Birding the Net: A New Way to Experience Birds

Birding the Net: A New Way to Experience Birds

David Yarnold
Published: 11/01/2011


Something transformational happens when you learn a bird’s name. Suddenly, your backyard garden becomes a critical spot for feeding or nesting. Your local park reveals itself as a rest area for birds migrating from as far away as Argentina. And your favorite hiking trail in the hills comes alive with species competing for food; with mating rituals; and if you watch a little carefully, shifting populations.

Nature becomes so much more fascinating when that tiny flash of blue on a tree branch becomes a Cerulean Warbler which migrates thousands of miles each spring; when that speck in the sky becomes a Peregrine Falcon, one of the fastest creatures on earth; when “OMG, look at that giant bird crashing into the water!” becomes an elegant Brown Pelican, whose populations were threatened by the Gulf Oil Spill.

I didn’t come to my role as president of Audubon as a birder -- but after a year in I look at the sky -- and at any landscape -- with different eyes. Once I learned the names of birds, I took the first step into a vibrant world, where natural things are connected both locally and across continents. At Audubon, we think that taking this step is such an enriching experience that we’re helping people simply have fun with Birding the Net.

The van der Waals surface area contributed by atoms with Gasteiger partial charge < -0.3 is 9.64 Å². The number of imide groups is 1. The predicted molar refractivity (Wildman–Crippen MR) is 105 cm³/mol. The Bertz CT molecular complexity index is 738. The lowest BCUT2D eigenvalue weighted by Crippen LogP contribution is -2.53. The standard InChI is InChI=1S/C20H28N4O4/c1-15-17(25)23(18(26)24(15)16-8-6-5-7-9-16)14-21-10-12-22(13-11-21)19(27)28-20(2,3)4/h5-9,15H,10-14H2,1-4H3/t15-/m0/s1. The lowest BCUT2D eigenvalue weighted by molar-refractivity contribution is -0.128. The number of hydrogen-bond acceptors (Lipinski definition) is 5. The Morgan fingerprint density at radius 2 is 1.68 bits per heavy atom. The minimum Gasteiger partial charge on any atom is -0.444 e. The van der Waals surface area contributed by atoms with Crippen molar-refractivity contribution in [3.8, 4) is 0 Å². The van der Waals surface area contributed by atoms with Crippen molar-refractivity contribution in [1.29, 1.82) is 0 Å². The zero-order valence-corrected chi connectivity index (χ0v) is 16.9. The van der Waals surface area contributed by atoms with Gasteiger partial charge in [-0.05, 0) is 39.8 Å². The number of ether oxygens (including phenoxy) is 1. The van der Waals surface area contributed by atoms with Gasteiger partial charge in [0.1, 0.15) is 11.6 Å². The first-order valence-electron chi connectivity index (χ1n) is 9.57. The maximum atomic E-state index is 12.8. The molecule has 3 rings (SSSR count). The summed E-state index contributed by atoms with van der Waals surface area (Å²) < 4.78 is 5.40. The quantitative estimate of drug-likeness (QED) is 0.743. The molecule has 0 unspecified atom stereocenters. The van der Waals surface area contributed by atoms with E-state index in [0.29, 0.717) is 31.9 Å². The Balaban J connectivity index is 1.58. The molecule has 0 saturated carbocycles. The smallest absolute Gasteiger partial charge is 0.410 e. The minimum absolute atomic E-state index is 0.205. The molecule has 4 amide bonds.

We’ve let birds loose all over the Internet, and we're challenging people to find them on websites such as AOL, Slate, Discovery Channel, and more than 100 others. And to encourage people to dig deeper to find virtual birds, we’re offering a pretty sweet list of very real prizes.

Our hope is that by interacting with this innovative social media birdscape, people will view birds differently the next time they go outside.

We work hard to help people get their Audubon on, but in reality, America is constantly demonstrating its love for charismatic creatures with wings. From Angry Birds to our national symbol to the names of pro sports teams, birds are everywhere in our culture and our hearts.

According to the U.S. Fish & Wildlife Service, 1 in 5 Americans is a birder. This is not some quirky hobby outside of the mainstream, but one of our most popular pastimes -- second only to gardening.

It's a fact: few non-human animals are more mainstream than birds. They’re one of the few forms of wildlife that you see every day.

If you were to encounter the same people every day, you’d eventually introduce yourself. And that usually starts with learning names. You can start with Audubon’s Birding the Net and you can take the first step into a new world. I can tell you from experience it'll change your life.